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Watched: 28 January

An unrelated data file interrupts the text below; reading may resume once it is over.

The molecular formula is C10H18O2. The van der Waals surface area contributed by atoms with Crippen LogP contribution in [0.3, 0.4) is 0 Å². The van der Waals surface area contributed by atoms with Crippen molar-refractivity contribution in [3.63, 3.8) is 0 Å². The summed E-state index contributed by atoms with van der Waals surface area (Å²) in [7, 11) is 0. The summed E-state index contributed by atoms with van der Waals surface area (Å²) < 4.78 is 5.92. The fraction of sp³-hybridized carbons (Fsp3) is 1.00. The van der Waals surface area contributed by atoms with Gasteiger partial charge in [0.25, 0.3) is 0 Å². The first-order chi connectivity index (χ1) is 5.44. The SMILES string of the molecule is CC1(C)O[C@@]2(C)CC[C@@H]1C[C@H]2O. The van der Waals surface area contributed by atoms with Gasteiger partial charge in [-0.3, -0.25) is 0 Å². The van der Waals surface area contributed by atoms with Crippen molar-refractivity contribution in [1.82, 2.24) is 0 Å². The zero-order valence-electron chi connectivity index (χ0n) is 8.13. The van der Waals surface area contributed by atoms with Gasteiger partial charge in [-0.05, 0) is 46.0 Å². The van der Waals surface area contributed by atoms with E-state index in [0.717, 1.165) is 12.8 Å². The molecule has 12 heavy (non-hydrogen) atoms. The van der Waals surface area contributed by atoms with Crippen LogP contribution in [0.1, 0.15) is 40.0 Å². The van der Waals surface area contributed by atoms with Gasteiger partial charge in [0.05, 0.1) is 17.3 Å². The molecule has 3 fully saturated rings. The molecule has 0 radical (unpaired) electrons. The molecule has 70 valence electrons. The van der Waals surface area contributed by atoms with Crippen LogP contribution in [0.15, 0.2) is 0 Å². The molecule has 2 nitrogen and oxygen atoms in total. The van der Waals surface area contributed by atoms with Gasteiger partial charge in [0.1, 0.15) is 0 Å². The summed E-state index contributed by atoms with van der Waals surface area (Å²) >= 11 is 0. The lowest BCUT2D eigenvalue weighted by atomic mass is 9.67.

Hou’s Hsiao-hsien’s tribute to Ozu Yasojiro, made to celebrate the 100th anniversary of the revered Japanese filmmaker’s birth, is a low-key but endlessly fascinating film (though as a committed Japanophile I would happily watch scenes depicting quotidian Japanese life, as seen here, for hours on end). There’s no plot to speak of, but the action follows writer Yoko (played by Yo Hitoto) as she visits her parents, stops by various bookshops, researches the late Taiwanese composer Jiang Wen-Ye and rides around on trains. Our knowledge of the main character, as well as that of three or four recurring minor characters, such as Yoko’s parents, builds gradually and subtly, and even the most innocuous-seeming scenes reveal plenty about the lives and attitudes of those who feature – much like Ozu’s films, in fact. There are stylistic similarities, too, particularly with regard to the way interiors are filmed using medium shots; however it’s the great cinematographer Mark Lee Ping Bin’s long shots that impress the most, particularly when he turns his camera on densely-packed urban scenes, through which trains trundle to and fro along tracks built at different levels, human figures seemingly trapped in smaller frames within the frame. (***½)